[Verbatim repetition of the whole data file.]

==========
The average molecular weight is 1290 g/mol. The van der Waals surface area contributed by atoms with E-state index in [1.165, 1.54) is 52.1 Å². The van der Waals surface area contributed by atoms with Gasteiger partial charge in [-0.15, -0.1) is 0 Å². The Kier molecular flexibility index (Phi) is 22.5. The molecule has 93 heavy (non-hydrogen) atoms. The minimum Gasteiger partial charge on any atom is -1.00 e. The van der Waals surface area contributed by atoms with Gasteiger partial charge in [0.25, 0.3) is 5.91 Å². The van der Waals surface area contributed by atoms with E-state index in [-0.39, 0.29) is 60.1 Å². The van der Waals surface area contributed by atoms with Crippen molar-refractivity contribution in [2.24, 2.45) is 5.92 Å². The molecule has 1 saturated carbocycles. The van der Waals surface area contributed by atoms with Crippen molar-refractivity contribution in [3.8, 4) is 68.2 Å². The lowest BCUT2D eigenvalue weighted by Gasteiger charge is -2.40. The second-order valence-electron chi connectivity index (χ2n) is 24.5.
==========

The average molecular weight is 1290 g/mol. The van der Waals surface area contributed by atoms with E-state index in [1.165, 1.54) is 52.1 Å². The van der Waals surface area contributed by atoms with Gasteiger partial charge in [-0.15, -0.1) is 0 Å². The Kier molecular flexibility index (Phi) is 22.5. The molecule has 93 heavy (non-hydrogen) atoms. The minimum Gasteiger partial charge on any atom is -1.00 e. The van der Waals surface area contributed by atoms with Gasteiger partial charge in [0.25, 0.3) is 5.91 Å². The van der Waals surface area contributed by atoms with E-state index in [-0.39, 0.29) is 60.1 Å². The van der Waals surface area contributed by atoms with Crippen molar-refractivity contribution in [2.24, 2.45) is 5.92 Å². The molecule has 1 saturated carbocycles. The van der Waals surface area contributed by atoms with Crippen molar-refractivity contribution in [3.8, 4) is 68.2 Å². The lowest BCUT2D eigenvalue weighted by Gasteiger charge is -2.40. The second-order valence-electron chi connectivity index (χ2n) is 24.5.